Some of the
oxides needed to make glazes have raw material sources that are
not convenient or practical to use. Raw materials can be very soluble
(dissolve readily in water), may not be stable in the atmosphere
or may contain additional oxides not wanted in the glaze. Needed
oxides can be made available in usable form by combining them in
an industrial process called fritting.
is a collection of raw materials (a glaze recipe) which has been
melted to form glass containing the desired oxides. When melted
the mixture is rapidly cooled and ground up into a fine powder ready
to be mixed with other raw materials in the glaze making process.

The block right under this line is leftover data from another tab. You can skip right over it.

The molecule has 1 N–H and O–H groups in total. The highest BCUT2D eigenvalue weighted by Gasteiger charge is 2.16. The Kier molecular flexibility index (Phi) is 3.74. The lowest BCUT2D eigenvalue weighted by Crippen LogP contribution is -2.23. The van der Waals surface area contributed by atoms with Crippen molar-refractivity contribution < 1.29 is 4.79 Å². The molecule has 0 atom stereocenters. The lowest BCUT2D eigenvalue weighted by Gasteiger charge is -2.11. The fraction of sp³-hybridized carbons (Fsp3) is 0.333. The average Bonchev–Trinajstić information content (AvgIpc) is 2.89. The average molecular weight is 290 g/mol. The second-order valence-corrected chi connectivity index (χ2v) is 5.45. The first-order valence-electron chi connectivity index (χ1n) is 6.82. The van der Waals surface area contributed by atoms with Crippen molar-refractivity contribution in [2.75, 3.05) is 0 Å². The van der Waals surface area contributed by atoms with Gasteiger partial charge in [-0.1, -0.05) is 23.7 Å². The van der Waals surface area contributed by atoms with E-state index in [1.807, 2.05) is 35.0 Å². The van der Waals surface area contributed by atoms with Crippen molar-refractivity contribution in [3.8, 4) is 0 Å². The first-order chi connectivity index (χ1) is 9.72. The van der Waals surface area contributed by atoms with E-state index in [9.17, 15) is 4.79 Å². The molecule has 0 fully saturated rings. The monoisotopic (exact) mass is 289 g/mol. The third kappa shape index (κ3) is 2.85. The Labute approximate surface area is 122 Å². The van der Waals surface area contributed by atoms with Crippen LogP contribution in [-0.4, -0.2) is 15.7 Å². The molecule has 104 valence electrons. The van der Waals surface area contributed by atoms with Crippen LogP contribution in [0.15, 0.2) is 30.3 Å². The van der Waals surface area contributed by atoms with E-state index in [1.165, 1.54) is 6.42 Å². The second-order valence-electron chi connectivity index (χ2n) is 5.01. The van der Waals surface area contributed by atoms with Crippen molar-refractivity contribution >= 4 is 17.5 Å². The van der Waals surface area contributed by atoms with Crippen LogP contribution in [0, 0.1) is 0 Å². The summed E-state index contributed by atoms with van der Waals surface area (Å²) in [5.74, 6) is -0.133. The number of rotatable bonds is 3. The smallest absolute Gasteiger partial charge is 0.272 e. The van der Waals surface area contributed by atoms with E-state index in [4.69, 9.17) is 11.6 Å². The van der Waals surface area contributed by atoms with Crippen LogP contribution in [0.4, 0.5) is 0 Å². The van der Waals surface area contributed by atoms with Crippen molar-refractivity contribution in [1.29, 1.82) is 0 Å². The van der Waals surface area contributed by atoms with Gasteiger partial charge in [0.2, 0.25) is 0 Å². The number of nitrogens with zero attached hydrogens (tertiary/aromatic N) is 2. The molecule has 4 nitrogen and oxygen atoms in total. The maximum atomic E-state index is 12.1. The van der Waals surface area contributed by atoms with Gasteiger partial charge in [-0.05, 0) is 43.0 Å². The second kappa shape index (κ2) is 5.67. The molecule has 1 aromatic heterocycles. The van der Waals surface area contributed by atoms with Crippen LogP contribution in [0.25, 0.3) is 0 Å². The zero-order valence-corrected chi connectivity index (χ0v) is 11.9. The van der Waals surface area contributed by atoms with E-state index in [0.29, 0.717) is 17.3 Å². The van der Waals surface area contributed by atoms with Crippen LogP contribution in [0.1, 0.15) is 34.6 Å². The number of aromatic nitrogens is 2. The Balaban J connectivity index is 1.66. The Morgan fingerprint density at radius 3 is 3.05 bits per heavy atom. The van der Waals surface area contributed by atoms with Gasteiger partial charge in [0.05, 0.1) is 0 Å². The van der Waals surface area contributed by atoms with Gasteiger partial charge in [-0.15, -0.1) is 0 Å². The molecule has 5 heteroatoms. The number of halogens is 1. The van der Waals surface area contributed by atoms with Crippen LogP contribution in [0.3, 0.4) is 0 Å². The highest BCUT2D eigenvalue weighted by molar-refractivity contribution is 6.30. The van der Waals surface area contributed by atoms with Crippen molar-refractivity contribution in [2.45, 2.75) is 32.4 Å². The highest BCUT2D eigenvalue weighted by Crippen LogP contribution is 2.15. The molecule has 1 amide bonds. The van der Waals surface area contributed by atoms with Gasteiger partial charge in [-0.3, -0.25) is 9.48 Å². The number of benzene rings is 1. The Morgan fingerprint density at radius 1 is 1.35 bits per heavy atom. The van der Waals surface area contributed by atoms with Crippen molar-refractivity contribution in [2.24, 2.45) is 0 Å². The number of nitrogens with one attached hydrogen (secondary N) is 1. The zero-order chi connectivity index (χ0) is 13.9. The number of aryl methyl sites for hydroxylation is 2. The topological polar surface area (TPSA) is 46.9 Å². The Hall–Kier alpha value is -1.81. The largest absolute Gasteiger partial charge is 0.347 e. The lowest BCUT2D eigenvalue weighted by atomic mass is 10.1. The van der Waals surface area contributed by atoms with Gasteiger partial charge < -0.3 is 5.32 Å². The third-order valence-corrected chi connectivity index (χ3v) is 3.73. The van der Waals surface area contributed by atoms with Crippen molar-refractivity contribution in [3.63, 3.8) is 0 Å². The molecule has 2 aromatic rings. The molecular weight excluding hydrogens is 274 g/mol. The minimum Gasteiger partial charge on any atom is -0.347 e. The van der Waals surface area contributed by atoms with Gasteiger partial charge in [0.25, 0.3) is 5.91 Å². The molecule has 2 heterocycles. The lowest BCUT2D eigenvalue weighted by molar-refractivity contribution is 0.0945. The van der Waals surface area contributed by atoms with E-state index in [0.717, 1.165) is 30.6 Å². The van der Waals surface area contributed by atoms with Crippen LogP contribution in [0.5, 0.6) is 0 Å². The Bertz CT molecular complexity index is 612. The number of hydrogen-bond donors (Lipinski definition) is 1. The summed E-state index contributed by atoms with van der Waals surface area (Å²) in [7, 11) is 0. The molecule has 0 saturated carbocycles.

Frits are often complete glazes in themselves designed for particular
purposes. Mostly, however, they are combined with other raw materials
to make new glazes. They are particularly useful for making low
temperature glazes as commercial versions are designed with low levels of Al2O3 and SiO2..
as feldspars, wollastonite and talc are really naturally occurring
frits created by heat and pressure in the earth's crust.